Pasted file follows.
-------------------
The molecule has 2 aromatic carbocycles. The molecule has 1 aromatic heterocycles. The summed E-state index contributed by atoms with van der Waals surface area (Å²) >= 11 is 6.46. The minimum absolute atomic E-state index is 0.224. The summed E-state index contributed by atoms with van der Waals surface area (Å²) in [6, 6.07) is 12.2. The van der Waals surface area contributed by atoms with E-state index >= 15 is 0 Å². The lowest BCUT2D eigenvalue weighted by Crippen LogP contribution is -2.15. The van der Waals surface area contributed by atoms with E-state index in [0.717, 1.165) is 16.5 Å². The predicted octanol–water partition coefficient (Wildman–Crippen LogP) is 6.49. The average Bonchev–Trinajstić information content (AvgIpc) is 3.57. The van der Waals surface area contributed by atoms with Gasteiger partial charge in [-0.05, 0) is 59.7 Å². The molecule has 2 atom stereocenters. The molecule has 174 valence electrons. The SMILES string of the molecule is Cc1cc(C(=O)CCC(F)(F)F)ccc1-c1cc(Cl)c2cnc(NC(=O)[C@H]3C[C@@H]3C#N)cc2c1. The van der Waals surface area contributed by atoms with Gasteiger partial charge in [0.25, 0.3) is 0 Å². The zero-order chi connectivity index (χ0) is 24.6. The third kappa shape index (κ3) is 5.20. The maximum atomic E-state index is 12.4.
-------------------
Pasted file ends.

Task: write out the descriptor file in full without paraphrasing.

The molecule has 2 aromatic carbocycles. The molecule has 1 aromatic heterocycles. The summed E-state index contributed by atoms with van der Waals surface area (Å²) >= 11 is 6.46. The minimum absolute atomic E-state index is 0.224. The summed E-state index contributed by atoms with van der Waals surface area (Å²) in [6, 6.07) is 12.2. The van der Waals surface area contributed by atoms with E-state index >= 15 is 0 Å². The lowest BCUT2D eigenvalue weighted by Crippen LogP contribution is -2.15. The van der Waals surface area contributed by atoms with E-state index in [0.717, 1.165) is 16.5 Å². The predicted octanol–water partition coefficient (Wildman–Crippen LogP) is 6.49. The average Bonchev–Trinajstić information content (AvgIpc) is 3.57. The van der Waals surface area contributed by atoms with Gasteiger partial charge in [-0.05, 0) is 59.7 Å². The molecule has 2 atom stereocenters. The molecule has 174 valence electrons. The SMILES string of the molecule is Cc1cc(C(=O)CCC(F)(F)F)ccc1-c1cc(Cl)c2cnc(NC(=O)[C@H]3C[C@@H]3C#N)cc2c1. The van der Waals surface area contributed by atoms with Gasteiger partial charge in [0.25, 0.3) is 0 Å². The zero-order chi connectivity index (χ0) is 24.6. The third kappa shape index (κ3) is 5.20. The maximum atomic E-state index is 12.4.